In our present world there is much that could be done to improve our opportunities of choice. But “planning” would surely go in the opposite direction. Planning must control the entry into the different trades and occupations, or the terms of remuneration, or both. In almost all known instances of planning, the establishment of such controls and restrictions was among the first measures taken.

In a competitive society most things can be had at a price. It is often a cruelly high price. We must sacrifice one thing to attain another. The alternative, however, is not freedom of choice, but orders and prohibitions which must be obeyed.

In a competitive society most things can be had at a price. It is often a cruelly high price. We must sacrifice one thing to attain another. The alternative, however, is not freedom of choice, but orders and prohibitions which must be obeyed.

That people should wish to be relieved of the bitter choice which hard facts often impose on them is not surprising. But few want to be relieved through having the choice made for them by others. People just wish that the choice should not be necessary at all. And they are only too ready to believe that the choice is not really necessary, that it is imposed upon them merely by the particular economic system under which we live. What they resent is, in truth, that there is an economic problem.

The wishful delusion that there is really no longer an economic problem has been furthered by the claim that a planned economy would produce a substantially larger output than the competitive system. This claim, however, is being progressively abandoned by most students of the problem. Even a good many economists with socialist views are now content to hope that a planned society will equal the efficiency of a competitive system. They advocate planning because it will enable us to secure a more equitable distribution of wealth. And it is indisputable that, if we want consciously to decide who is to have what, we must plan the whole economic system.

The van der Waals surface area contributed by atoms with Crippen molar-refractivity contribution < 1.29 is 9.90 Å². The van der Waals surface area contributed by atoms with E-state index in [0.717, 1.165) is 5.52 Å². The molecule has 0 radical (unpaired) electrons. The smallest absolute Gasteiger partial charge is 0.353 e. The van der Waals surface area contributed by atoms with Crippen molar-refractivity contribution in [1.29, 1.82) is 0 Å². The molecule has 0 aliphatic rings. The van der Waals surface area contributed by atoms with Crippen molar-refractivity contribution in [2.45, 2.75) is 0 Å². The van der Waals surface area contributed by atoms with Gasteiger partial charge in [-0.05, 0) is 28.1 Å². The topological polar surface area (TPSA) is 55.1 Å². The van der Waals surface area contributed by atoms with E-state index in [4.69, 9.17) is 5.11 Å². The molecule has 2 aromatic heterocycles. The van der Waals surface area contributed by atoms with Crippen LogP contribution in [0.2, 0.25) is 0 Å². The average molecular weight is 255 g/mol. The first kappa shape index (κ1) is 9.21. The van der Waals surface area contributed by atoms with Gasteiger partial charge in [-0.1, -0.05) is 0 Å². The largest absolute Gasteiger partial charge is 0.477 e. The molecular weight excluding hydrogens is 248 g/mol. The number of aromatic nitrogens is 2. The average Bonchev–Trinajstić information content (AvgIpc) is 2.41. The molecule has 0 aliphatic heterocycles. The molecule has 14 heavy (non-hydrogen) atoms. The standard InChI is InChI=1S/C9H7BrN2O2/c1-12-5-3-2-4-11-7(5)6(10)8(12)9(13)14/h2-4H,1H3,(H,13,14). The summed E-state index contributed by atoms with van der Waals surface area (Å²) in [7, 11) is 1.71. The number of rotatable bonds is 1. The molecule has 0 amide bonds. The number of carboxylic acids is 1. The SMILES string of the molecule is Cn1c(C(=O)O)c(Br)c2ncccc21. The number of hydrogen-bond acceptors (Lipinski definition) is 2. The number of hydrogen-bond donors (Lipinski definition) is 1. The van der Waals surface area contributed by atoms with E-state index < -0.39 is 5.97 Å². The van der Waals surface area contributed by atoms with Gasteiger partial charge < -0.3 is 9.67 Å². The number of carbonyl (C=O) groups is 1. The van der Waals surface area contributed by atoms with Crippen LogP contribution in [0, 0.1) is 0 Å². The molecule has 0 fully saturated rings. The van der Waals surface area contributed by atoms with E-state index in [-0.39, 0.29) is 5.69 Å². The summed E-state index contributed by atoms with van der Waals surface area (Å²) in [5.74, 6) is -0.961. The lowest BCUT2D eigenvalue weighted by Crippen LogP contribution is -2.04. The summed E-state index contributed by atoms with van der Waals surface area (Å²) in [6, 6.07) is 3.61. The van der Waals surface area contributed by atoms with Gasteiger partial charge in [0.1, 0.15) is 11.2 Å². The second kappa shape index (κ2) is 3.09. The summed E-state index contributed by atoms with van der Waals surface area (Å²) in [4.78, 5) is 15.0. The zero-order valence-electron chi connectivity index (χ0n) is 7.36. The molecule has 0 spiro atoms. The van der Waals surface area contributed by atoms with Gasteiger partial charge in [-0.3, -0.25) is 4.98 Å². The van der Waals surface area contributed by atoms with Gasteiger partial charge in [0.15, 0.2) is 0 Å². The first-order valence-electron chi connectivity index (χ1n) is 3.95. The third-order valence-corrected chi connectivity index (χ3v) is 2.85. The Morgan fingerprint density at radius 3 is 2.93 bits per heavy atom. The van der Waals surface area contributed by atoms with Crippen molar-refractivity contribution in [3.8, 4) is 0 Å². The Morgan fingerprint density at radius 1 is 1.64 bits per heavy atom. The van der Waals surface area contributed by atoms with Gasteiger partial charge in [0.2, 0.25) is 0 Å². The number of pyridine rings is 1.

But the question remains whether the price we should have to pay for the realization of somebody’s ideal of justice is not bound to be more discontent and more oppression than was ever caused by the much abused free play of economic forces.

For when a government undertakes to distribute the wealth, by what principles will it or ought it to be guided? Is there a definite answer to the innumerable questions of relative merits that will arise?

The economic freedom which is the prerequisite of any other freedom cannot be the freedom from economic care which the socialists promise us and which can be obtained only by relieving us of the power of choice. It must be that freedom of economic activity which, together with the right of choice, carries also the risk and responsibility of that right.

Only one general principle, one simple rule, would provide such an answer: absolute equality of all individuals. If this were the goal, it would at least give the vague idea of distributive justice clear meaning. But people in general do not regard mechanical equality of this kind as desirable, and socialism promises not complete equality but “greater equality.”

This formula answers practically no questions. It does not free us from the necessity of deciding in every particular instance between the merits of particular individuals or groups, and it gives no help in that decision. All it tells us in effect is to take from the rich as much as we can. When it comes to the distribution of the spoils the problem is the same as if the formula of “greater equality” had never been conceived.

It is often said that political freedom is meaningless without economic freedom. This is true enough, but in a sense almost opposite from that in which the phrase is used by our planners. The economic freedom which is the prerequisite of any other freedom cannot be the freedom from economic care which the socialists promise us and which can be obtained only by relieving us of the power of choice. It must be that freedom of economic activity which, together with the right of choice, carries also the risk and responsibility of that right.


Prof. Hayek (1899-1992) was one of the leading critics of collectivism in the 20th century. He taught economics at the London School of Economics, the University of Chicago, and the University of Freiburg. He won the Nobel Prize in Economics in 1974. This article is excepted from his book The Road to Serfdom, abridged edition © 1944 (renewed 1972), 1994 by the University of Chicago Press.